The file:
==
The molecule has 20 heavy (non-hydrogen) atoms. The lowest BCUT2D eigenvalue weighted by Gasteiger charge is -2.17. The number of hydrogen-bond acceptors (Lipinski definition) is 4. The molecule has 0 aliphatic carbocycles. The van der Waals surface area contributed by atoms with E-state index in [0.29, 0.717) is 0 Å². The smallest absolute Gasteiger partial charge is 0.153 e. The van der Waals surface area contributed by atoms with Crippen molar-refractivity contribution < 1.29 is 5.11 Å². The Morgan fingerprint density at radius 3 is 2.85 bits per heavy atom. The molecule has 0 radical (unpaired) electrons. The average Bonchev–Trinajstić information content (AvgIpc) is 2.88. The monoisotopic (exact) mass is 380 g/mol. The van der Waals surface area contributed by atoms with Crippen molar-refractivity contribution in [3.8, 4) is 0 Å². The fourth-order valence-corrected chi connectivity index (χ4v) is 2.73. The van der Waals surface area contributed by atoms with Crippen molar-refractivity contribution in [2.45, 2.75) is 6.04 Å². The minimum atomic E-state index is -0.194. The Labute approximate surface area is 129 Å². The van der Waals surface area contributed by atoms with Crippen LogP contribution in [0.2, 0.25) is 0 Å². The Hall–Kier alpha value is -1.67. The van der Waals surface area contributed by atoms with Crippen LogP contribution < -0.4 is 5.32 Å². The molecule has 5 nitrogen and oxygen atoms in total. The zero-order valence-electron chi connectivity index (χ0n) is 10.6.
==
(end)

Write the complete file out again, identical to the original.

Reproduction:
The molecule has 20 heavy (non-hydrogen) atoms. The lowest BCUT2D eigenvalue weighted by Gasteiger charge is -2.17. The number of hydrogen-bond acceptors (Lipinski definition) is 4. The molecule has 0 aliphatic carbocycles. The van der Waals surface area contributed by atoms with E-state index in [0.29, 0.717) is 0 Å². The smallest absolute Gasteiger partial charge is 0.153 e. The van der Waals surface area contributed by atoms with Crippen molar-refractivity contribution < 1.29 is 5.11 Å². The Morgan fingerprint density at radius 3 is 2.85 bits per heavy atom. The molecule has 0 radical (unpaired) electrons. The average Bonchev–Trinajstić information content (AvgIpc) is 2.88. The monoisotopic (exact) mass is 380 g/mol. The van der Waals surface area contributed by atoms with Crippen molar-refractivity contribution in [3.8, 4) is 0 Å². The fourth-order valence-corrected chi connectivity index (χ4v) is 2.73. The van der Waals surface area contributed by atoms with Crippen molar-refractivity contribution in [2.45, 2.75) is 6.04 Å². The minimum atomic E-state index is -0.194. The Labute approximate surface area is 129 Å². The van der Waals surface area contributed by atoms with Crippen LogP contribution in [0.2, 0.25) is 0 Å². The Hall–Kier alpha value is -1.67. The van der Waals surface area contributed by atoms with Crippen LogP contribution < -0.4 is 5.32 Å². The molecule has 5 nitrogen and oxygen atoms in total. The zero-order valence-electron chi connectivity index (χ0n) is 10.6.